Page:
Carl_T wrote: Is supercruise really that important for the MMRCA? I would see it as being important for an air superiority
platform, or for utilizing in deep strikes, but we have the MKI for that.
I do not know what role do you envision for MRCA, but IMO, supercruise is a huge plus regardless of the role the a/c is performing. An aircraft having greater speed would enter any engagement with greater kinematic energy. Be it dictating the terms of engagement to enemy fighter or out maneuvering LRAAMs and SAMs, the aircraft with greater speed will always be in advantage. While engaging in sharp turns to outmaneuver, the a/c looses much of its energy and thus becomes vulnerable. But if it has already greater kinematic energy to begin with, it is a huge advantage. And to achieve that without giving out massive IR signature or guzzling huge amount of fuel would be useful in any scenario. And the other obvious advantage is of course to reach and flee the hostile area quickly.
Is the datalink capability unique to the Gripen out of the MMRCA planes? Is that similar to what the F-35 has, so it can
fuse information from different planes together?
Swedes have always been pioneers in data-linking systems. In fact, Saab Draken was the first a/c in the world to feature operational data link system!
Although Henrik has posted excellent info regarding this, let me post another link which gives some further info.http://www.vectorsite.net/avgripen.html
The Gripen is fitted with the "Tactical Information Datalink System (TIDLS)", which gives the fighter four high-bandwidth, two-way datalinks with a range of about 500 kilometers and very high resistance to jamming. The datalinks allow the Gripen to engage in
combat using another aircraft's sensors or from targeting data provided by other defense systems. Data acquired from remote sources is fused and displayed on the fighter's main MFD. The link is fully operational when the aircraft is on the ground, allowing a pilot on standby to have high situational awareness of the battle environment.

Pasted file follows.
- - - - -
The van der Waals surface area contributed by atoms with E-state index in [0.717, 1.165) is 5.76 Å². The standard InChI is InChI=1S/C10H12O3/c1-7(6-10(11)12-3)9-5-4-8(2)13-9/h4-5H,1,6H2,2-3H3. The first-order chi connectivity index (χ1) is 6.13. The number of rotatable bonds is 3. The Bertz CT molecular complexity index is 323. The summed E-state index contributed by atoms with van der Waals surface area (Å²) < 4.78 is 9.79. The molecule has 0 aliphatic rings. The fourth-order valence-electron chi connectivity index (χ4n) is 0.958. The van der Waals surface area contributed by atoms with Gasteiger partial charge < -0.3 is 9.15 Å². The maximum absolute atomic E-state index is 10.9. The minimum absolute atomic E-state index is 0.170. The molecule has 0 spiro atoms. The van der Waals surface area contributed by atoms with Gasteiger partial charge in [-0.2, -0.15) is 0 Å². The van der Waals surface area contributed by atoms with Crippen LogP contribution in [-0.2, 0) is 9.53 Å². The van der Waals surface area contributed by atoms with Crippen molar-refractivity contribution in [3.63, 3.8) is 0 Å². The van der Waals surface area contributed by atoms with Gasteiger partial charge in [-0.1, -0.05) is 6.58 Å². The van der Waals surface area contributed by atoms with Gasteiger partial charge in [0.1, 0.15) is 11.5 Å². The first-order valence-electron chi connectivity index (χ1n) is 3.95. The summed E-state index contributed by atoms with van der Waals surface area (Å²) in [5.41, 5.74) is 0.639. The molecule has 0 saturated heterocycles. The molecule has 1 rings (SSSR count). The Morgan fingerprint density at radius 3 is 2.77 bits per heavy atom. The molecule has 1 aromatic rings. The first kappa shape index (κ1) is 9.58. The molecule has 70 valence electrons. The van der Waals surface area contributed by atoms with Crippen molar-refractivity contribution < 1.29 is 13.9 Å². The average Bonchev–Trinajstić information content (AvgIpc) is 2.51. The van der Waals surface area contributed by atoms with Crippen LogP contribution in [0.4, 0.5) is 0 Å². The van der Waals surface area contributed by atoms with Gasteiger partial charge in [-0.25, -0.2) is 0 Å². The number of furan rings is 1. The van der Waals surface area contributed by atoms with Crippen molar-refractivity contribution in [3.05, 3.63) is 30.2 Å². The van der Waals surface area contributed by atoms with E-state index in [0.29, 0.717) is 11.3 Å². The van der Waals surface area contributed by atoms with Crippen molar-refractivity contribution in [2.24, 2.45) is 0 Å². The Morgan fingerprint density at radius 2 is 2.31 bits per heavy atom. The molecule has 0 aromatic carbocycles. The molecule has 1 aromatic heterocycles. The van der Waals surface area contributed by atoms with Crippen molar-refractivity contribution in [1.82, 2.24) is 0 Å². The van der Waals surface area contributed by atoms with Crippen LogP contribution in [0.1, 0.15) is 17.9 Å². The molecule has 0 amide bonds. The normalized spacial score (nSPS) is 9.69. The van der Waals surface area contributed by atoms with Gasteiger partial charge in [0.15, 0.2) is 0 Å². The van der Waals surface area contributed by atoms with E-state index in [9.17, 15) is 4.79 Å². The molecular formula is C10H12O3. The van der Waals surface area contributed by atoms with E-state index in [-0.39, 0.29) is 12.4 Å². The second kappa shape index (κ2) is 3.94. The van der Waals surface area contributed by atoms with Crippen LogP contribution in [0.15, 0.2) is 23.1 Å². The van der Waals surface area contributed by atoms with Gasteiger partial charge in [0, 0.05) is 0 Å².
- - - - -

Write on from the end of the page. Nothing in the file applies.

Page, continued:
One Gripen can provide radar sensing for four of its colleagues, allowing a single fighter to track a target, while the others use the data for a stealthy attack. TIDLS also permits multiple fighters to quickly and accurately lock onto a target's track through triangulation from several radars; or allows one fighter to jam a target while another tracks it; or allows multiple fighters to use different radar frequencies collaboratively to "burn through" jamming transmissions.
TIDLS also gives the Gripen transparent access to the SAAB-Ericsson 340B Erieye "mini-AWACs" aircraft, as well as the overall ground command and control system. This system provides Sweden with an impressive defensive capability at a cost that, though still high, is less than that of comparable systems elsewhere.
Carl_T wrote:The Rafale seems like a great plane, but their cost seems to be prohibitive.
I agree. I do not understand how we could afford Eurofighter and Rafale. So,though I am a bit partial towards Rafale (though it could do with more powerful engines), I would not bet too much on it winning the MRCA. I would also like Mig-35 to win (if schedules could somehow become acceptable and Russians would not screw us up on TOT issue). I am also a great fan of gripen and would be really happy if it wins.
Carl_T wrote:While we know the cost for the planes roughly, but I think we also have to factor in the cost for the ToT, and I'm assuming if we pick a mature platform, that cost will be a lot lesser, I don't think Dassault will sell us rights to their hard-earned tech without a really substantial price.
Cant say about that. Considering the nil export figure of Rafale and the magnitude of the order, I would not be too surprised if French do not have a problem with TOT. At least, the Dassault representatives Aero India were very assuring regarding this.